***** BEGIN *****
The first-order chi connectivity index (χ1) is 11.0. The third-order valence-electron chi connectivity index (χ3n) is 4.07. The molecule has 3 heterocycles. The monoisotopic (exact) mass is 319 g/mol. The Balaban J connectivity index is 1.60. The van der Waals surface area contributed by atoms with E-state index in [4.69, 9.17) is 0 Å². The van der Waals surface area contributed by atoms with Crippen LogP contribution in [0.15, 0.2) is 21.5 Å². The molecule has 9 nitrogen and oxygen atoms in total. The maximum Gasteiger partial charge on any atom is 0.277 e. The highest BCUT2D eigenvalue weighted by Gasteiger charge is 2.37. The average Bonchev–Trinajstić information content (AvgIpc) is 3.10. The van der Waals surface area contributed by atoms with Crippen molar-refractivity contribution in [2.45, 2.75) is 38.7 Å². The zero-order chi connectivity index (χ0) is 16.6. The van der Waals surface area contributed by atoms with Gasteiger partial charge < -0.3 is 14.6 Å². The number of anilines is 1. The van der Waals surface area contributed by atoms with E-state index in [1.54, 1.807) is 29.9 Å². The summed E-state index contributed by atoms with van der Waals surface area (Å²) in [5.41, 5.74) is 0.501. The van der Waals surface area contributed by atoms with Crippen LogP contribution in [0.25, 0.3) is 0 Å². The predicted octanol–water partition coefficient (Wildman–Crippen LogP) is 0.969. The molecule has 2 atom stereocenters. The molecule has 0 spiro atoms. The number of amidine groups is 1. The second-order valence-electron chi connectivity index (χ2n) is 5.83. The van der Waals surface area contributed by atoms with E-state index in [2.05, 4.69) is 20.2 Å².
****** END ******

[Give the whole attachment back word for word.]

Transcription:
The first-order chi connectivity index (χ1) is 11.0. The third-order valence-electron chi connectivity index (χ3n) is 4.07. The molecule has 3 heterocycles. The monoisotopic (exact) mass is 319 g/mol. The Balaban J connectivity index is 1.60. The van der Waals surface area contributed by atoms with E-state index in [4.69, 9.17) is 0 Å². The van der Waals surface area contributed by atoms with Crippen LogP contribution in [0.15, 0.2) is 21.5 Å². The molecule has 9 nitrogen and oxygen atoms in total. The maximum Gasteiger partial charge on any atom is 0.277 e. The highest BCUT2D eigenvalue weighted by Gasteiger charge is 2.37. The average Bonchev–Trinajstić information content (AvgIpc) is 3.10. The van der Waals surface area contributed by atoms with Crippen molar-refractivity contribution in [2.45, 2.75) is 38.7 Å². The zero-order chi connectivity index (χ0) is 16.6. The van der Waals surface area contributed by atoms with Gasteiger partial charge < -0.3 is 14.6 Å². The number of anilines is 1. The van der Waals surface area contributed by atoms with E-state index in [1.54, 1.807) is 29.9 Å². The summed E-state index contributed by atoms with van der Waals surface area (Å²) in [5.41, 5.74) is 0.501. The van der Waals surface area contributed by atoms with Crippen LogP contribution in [0.25, 0.3) is 0 Å². The predicted octanol–water partition coefficient (Wildman–Crippen LogP) is 0.969. The molecule has 2 atom stereocenters. The molecule has 0 spiro atoms. The number of amidine groups is 1. The second-order valence-electron chi connectivity index (χ2n) is 5.83. The van der Waals surface area contributed by atoms with E-state index in [2.05, 4.69) is 20.2 Å².